Teenagers are dumb
And I mean that. I was a teenager once, less than a decade ago, and I thought I was awesome. I was bright, witty, well-liked, and I finished as salutatorian of my graduating class.
I was still dumb.
I thought Romeo and Juliet was drivel, for one thing. And I thought the universe was Jessocentric, for another. (As DFW said in his Kenyon College commencement speech: “Everything in my own immediate experience supports my deep belief that I am the absolute center of the universe, the realest, most vivid and important person in existence. … Think about it: There is no experience you’ve had that you were not at the absolute center of.”)
But today I was reminded that teenagers are dumb when I read this article in The Rumpus. It’s not a unique phenomenon, teens complaining about the books they have to read for English class, and I’ll concede that most teenagers are not intellectually or emotionally mature enough to appreciate Shakespeare (but God, how passionate I was about my college Shakespeare class; it changed my life). But let’s consider the quote from darling little Olivia Reed: “Current required readings often make students skip the book and go straight to the movie or use Spark Notes to pass the test.” Yes, Olivia, when things in life are too difficult for you, make sure you always take the lazy way out and cheat on the test. That’ll get you far and give you a deep sense of satisfaction.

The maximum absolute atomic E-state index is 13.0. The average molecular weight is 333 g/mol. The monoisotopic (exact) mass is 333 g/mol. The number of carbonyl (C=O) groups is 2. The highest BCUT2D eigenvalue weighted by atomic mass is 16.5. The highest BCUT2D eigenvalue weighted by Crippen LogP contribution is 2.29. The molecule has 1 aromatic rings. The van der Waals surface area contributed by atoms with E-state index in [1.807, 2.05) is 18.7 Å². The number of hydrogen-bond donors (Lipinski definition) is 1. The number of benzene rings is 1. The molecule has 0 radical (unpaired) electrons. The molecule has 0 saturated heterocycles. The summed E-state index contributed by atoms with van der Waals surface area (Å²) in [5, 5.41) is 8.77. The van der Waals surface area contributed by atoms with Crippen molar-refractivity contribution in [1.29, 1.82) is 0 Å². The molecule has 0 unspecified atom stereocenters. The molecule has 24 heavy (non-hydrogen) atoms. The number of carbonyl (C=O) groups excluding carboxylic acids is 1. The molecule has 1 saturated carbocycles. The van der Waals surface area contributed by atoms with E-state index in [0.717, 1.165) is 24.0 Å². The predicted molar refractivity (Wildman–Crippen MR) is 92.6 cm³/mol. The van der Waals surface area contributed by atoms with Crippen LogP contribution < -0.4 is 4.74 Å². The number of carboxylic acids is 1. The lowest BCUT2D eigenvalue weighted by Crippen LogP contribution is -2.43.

The article solicits suggestions for modern-day equivalents of current high school reading requirements, contemporary books that would be more engaging and accessible to teens. Don’t get me wrong, I’m all about branching out of the canon and exposing kids to great literature that will make lifelong readers of them; one of the article’s commenters is a teacher whose kids are reading Junot Diaz’s The Brief Wondrous Life of Oscar Wao, and I think that’s amazing. But The Adventures of Huckleberry Finn isn’t accessible? What do they want? Would See Spot Run satisfy them, or would Spark Notes find a new market in children’s literature?
Young Jacob Stroud tries to sound intellectual when he says, “The veil of time often blinds young readers to a book’s meaning.” No, Jacob, being a teenager tends to blind you to what’s actually important in life. Here’s a tip: it may not be you.